Popcorn lung: Teen first case of life-threatening vaping injury | Commentary

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By  Karen Bosma, Western University and Simon Landman, Western University

E-cigarettes first emerged in North America in 2004 — as a supposedly safer alternative to smoking traditional, carcinogenic, tobacco cigarettes, and as a potential means to help smokers quit smoking altogether.

However, with heavy marketing, an enticing array of flavours and the potential to inhale drugs other than nicotine, vaping has become increasingly popular, particularly among youth, attracting those who have never smoked before.

Read more: Vaping is an urgent threat to public health

We recently published a report in the Canadian Medical Association Journal describing a case of severe, life-threatening airway injury related to vaping that occurred in a Canadian youth.

The 17-year-old, who had been vaping daily using a variety of flavoured cartridges and tetrahydrocannabinol (THC, the psychoactive compound found in cannabis), was hospitalized and required life support in the intensive care unit, including mechanical ventilation and extracorporeal membrane oxygenation (ECMO) — oxygenation of blood outside of the body.

First case of vaping ‘popcorn lung?’

After ruling out other potential causes, we suspected the patient had bronchiolitis obliterans. This condition is also known as “popcorn lung” based on its initial description among microwave popcorn factory workers exposed to chemical flavourants.

He narrowly avoided the need for a double-lung transplant, spent a total of 47 days in hospital and may have suffered long-term damage to his airways.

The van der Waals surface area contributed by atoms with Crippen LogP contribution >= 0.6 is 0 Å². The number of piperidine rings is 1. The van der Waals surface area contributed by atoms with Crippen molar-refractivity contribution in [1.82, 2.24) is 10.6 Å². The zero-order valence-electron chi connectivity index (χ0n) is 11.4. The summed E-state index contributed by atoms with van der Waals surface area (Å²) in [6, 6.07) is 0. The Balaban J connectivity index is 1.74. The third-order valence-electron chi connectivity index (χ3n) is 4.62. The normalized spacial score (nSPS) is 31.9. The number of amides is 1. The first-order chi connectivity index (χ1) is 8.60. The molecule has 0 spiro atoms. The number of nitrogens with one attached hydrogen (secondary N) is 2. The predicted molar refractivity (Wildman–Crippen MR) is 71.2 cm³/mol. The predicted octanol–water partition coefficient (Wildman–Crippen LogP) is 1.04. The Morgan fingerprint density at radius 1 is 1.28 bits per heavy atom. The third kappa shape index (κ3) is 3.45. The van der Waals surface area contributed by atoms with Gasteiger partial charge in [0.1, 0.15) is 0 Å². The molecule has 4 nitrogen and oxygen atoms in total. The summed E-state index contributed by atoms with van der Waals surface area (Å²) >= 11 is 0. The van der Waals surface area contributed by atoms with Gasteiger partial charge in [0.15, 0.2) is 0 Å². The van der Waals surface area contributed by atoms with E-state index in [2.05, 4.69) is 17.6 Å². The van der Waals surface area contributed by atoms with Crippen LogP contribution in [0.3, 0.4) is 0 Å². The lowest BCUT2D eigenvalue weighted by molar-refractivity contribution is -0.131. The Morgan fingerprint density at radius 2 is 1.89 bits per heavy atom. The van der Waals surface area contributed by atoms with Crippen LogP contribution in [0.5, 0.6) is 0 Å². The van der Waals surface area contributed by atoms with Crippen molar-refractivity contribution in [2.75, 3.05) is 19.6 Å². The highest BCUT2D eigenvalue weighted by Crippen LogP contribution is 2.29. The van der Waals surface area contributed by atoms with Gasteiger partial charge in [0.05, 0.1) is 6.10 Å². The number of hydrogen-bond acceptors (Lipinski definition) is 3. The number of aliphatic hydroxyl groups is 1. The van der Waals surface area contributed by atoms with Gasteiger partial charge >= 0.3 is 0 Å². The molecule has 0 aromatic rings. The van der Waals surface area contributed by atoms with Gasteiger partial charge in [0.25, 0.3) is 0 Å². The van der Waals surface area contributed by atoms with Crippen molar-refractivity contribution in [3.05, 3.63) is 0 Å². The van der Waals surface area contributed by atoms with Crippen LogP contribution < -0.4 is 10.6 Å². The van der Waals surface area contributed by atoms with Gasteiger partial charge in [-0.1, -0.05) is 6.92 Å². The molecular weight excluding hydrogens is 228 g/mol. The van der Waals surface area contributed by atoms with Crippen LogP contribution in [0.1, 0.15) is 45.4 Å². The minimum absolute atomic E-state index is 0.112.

He is currently recovering from his lengthy intensive care unit stay and is abstaining from e-cigarettes, marijuana and tobacco.

One in four Grade 12 students

Vaping has rapidly increased in popularity in recent years. A study of Canadian youth aged 16 to 19 found that e-cigarette use among this group increased to 37 per cent in 2018.

In 2019, current data estimates that one in four Grade 12 students in the United States have used e-cigarettes in the last 30 days. The recent outbreak of cases of “e-cigarette, or vaping product use associated lung injury” (EVALI) has called into question the safety of vaping, and the risks that e-cigarettes pose, particularly to youth.

Read more: Vaping: As an imaging scientist I fear the deadly impact on people’s lungs

As of Nov. 20, 2019, 2,290 cases of EVALI have been reported in the U.S., with 77 per cent occurring in patients under 35 years of age. To date, there have been 47 deaths confirmed in the EVALI outbreak.

Researchers at the U.S. Centers for Disease Control and Prevention have worked diligently to identify the causative agent(s) responsible, and suspect that vitamin E acetate may play a role. They have not yet ruled out other chemicals of concern and acknowledge that there may be more than one cause of the outbreak.

Despite being branded as a safer alternative, e-cigarettes are known to contain harmful substances including nicotine, vitamin E acetate, volatile organic compounds, heavy metals, ultra-fine particles and carbonyl compounds.

Safe to swallow, not to inhale?

For instance, formaldehyde (group 1 human carcinogen) and acetaldehyde (possible human carcinogen) have been found in e-cigarette aerosols, and their concentrations vary between brands and within samples of the same product.